Month: March 2013




he remembers the day you brought the camera home
it was a bulky thing, a friendly mammoth
I like to imagine your face behind it was smiling
though you never enter the frame

there are fifteen children at the party
seven of them yours
in colorful hats
you circle serpentine with the cords wrapped
on your wrist
sweating under the weight of the machine
but you bear it
because these are your children, seven of them
and they glow with rosy energy
the way the sun does just before it
vanishes in a golden streak

there is no sound but I hear jimmy dorsey
muted trumpets and a walking bass line
though I know almost nothing about you I imagine you
danced often
uniting limbs in singular purpose

then the woman’s voice sneaks in
and you are legs and arms, skin
made up of cells in constant motion

there is nothing still about you

you are as fast and sprawling as the city
the tumbling whirring parts of a portable radio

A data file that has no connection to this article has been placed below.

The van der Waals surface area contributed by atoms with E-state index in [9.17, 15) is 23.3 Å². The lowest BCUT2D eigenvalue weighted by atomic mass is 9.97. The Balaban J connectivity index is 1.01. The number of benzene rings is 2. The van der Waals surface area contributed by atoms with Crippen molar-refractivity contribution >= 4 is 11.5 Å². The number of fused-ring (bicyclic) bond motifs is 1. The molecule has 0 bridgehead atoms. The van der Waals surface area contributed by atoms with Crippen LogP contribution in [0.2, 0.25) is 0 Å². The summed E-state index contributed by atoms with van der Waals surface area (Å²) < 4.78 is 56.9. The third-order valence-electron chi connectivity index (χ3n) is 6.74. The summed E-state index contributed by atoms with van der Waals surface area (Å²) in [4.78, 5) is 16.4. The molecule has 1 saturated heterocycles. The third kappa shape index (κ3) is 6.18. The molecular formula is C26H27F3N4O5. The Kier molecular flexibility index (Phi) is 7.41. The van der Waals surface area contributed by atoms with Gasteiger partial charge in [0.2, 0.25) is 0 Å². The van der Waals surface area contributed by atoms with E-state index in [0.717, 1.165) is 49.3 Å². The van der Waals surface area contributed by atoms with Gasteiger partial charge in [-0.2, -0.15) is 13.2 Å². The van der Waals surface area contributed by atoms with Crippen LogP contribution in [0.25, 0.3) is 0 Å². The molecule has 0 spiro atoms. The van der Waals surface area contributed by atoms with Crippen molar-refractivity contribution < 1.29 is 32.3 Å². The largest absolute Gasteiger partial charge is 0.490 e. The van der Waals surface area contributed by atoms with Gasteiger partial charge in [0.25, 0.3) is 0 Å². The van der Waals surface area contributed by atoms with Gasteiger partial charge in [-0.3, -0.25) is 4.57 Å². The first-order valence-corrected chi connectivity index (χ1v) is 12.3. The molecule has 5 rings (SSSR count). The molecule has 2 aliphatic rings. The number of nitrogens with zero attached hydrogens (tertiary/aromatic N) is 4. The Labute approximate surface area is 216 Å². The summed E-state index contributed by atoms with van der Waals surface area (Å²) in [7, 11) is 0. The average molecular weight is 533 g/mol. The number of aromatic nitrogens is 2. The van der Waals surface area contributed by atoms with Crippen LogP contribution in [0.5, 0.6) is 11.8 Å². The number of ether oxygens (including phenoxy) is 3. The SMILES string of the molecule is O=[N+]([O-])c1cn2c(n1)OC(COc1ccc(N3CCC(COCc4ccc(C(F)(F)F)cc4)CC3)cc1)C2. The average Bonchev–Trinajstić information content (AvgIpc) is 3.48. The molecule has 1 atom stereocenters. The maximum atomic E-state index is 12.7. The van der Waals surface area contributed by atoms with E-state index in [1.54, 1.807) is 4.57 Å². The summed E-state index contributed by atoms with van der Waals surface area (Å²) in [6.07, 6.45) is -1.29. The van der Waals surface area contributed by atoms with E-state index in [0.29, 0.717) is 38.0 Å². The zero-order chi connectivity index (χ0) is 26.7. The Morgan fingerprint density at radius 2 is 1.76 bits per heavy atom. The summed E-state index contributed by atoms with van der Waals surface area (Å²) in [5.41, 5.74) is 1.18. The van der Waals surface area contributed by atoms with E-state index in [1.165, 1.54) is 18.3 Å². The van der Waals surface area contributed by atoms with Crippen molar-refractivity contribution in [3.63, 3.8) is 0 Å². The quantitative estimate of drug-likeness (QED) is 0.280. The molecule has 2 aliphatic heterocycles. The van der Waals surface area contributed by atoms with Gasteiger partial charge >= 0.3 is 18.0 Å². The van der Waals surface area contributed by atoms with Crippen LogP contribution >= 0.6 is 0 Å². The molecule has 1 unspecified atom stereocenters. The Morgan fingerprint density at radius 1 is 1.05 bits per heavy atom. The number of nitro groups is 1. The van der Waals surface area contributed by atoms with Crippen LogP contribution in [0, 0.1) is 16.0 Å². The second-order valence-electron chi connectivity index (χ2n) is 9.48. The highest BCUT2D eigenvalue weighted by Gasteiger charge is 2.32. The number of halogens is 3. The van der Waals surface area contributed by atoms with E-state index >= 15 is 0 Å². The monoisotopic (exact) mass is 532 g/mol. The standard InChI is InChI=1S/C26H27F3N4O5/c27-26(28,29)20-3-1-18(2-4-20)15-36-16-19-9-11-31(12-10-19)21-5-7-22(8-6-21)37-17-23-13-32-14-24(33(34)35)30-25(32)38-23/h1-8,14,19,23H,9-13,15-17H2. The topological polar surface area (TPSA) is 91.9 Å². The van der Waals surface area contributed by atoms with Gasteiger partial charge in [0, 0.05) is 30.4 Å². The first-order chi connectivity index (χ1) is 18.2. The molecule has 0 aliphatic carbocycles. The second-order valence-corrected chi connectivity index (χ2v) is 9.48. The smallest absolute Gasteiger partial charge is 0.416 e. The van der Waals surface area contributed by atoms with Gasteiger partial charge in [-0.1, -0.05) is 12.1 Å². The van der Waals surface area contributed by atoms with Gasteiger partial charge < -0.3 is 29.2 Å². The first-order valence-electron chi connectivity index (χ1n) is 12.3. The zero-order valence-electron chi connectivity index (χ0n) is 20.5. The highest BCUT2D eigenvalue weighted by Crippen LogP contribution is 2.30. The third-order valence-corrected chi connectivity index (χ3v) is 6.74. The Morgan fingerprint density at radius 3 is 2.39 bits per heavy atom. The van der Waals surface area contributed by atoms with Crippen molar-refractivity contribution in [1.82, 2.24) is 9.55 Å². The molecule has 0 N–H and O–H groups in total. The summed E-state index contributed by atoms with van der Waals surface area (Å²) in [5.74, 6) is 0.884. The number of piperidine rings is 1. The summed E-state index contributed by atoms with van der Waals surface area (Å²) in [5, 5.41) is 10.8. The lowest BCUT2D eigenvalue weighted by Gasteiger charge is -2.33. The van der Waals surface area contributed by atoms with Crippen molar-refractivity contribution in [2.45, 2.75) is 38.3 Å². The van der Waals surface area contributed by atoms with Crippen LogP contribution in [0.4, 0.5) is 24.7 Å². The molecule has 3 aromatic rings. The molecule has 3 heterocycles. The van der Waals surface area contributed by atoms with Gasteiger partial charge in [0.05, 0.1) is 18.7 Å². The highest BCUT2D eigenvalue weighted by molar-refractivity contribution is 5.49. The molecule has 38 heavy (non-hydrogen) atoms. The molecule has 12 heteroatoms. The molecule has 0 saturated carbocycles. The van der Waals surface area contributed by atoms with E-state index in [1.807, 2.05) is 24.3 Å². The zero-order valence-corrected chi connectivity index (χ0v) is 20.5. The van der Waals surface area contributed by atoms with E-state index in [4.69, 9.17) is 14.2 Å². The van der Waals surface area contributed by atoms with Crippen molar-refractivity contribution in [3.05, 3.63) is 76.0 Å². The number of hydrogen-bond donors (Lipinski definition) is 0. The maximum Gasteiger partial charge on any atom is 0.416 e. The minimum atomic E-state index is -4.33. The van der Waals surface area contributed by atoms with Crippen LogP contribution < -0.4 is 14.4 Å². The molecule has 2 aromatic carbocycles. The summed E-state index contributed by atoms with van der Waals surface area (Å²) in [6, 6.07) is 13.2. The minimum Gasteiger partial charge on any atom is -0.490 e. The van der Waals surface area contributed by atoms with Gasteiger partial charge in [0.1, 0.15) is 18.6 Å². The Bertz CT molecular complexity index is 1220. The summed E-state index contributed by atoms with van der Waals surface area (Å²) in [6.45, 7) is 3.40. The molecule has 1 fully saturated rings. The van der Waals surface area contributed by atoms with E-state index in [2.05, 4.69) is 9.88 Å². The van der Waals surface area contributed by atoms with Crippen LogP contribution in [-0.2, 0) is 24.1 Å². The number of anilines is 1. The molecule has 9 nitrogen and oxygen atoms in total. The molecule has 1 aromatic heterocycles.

but I cannot name even one thing you loved
though you are the last remnant of a lineage
as untranslatable as a foreign alphabet
as necessary


only months ago I learned
that there was no rupture or report
as I had envisioned ever since the day years ago when
I found out it wasn’t the war
or cancer of the bone
as I had always been told
but slow asphyxiation
a word too cold for you by half

you weren’t the one who taught him to sing, but

you must have known that day the light
would go out of his eyes
as he sat cross-legged on the blue and white quilt

we can only find it now on that magnetic strip
the film you labored for
then shadow-puppet it on the walls
as gracefully as jellyfish might move
as delicate

I know the craving for destruction
the fascination of a welt
the withering of the spine of the mind
until it curls in one long whip
like the dried peel of an apple
I wish I could have met you


W.S. Merwin

This week I want to share a poem by W.S. Merwin called “Green Fields”.

What interests me most about Merwin’s poetry is the way it reflects his philosophy and spirituality.  As a younger poet, his poems were metrical, muscular and restrained.  After becoming enamored with Buddhism, he began to experiment with metrical irregularity and indirect narration, casting off punctuation altogether. His poems took on a much freer quality, even becoming dream-like.  They are suggestions more than anything else, lucid landscapes full of meaning.

Merwin, whose interests in deep ecology are evident in his writing, now lives in Hawaii, cultivating rare palm trees.  Read more of his poetry here.

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